Continuing a series of reflections on the New City Catechism, we revisit Question 3 again:
Question 3: How many persons are there in God?
Answer: There are three persons in the one true and living God: the Father, the Son, and the Holy Spirit. They are the same in substance, equal in power and glory.
The Trinity is a mystery of our faith. It is beyond our ability to comprehend, but that doesn’t mean we have no categories whatsoever by which to speak of it. In the history of the church, the term “essence” or “substance” has been applied to God’s oneness, while the term “person” has been applied to God’s threeness. God is one in essence, three in person. Another way to say this is that God is one “what” but three “who’s.” There is nothing else in our experience that can be defined in those categories, which speaks to God’s transcendence of all created things.
So if the three Persons of the Trinity are all the same essence (i.e., the three “who’s” are all the same “what”), how can we distinguish them from one another? What is it that makes the Father the Father specifically, and how can he be distinguished at all from the Son? What makes the Spirit distinct from the Father and the Son? On this question, the church has long confessed (based on the Bible’s teaching) that the distinctions between the three Persons are found in their relations to each other.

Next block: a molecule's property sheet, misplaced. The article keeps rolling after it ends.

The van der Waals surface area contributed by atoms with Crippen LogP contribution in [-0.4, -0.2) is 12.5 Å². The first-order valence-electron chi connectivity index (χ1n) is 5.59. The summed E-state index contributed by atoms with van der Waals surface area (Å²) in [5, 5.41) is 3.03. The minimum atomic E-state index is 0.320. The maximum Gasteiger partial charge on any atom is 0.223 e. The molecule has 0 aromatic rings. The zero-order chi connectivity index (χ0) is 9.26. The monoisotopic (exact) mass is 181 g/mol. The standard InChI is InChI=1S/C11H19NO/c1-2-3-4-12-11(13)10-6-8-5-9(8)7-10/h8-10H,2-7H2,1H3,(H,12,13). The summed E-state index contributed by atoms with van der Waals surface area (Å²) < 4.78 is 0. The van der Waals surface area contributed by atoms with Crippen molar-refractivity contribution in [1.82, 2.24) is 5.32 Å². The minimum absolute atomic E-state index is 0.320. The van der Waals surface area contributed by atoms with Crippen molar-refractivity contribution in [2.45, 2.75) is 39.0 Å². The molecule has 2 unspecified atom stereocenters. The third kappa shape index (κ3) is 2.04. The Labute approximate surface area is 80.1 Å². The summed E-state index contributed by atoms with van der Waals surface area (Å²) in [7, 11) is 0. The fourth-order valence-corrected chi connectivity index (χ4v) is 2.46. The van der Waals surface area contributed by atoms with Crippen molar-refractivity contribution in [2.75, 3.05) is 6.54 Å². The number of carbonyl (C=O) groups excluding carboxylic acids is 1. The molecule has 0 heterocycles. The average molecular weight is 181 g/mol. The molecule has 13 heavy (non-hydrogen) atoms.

Here’s how it has been understood traditionally: the Son stands in relationship to the Father from eternity, and that relationship is one of being “begotten” of the Father. In our human experience, the act of begetting (or “fathering”) is something that takes place in time, and thus has a beginning. But in the life of the Trinity, this relationship is eternal. It never had a beginning. Before time ever was, the Son stood in relationship to the Father as one begotten of him, sharing the exact same essence but distinct in personhood because of this eternal begetting. That’s what makes the Father Father and the Son Son.
The Spirit is distinguished from both by a relation of “proceeding” from the Father and the Son from eternity. We confess these words about the Son and the Spirit when we recite the Nicene Creed together:
“And [we believe in] one Lord Jesus Christ, the only-begotten Son of God, begotten of the Father before all worlds, God of God, Light of Light, very God of very God, begotten, not made, being of one substance with the Father…
And in the Holy Spirit, the Lord and Giver of Life, who proceeds from the Father and the Son…”
May we marvel at the wonder of our triune God: one God, three Persons, equal in power and glory.
Suggested passage for family or personal reading: Matthew 28:18-20. Why do you think baptism is to be done in the name of the Father, and of the Son, and of the Holy Spirit? What does that tell us about the three Persons?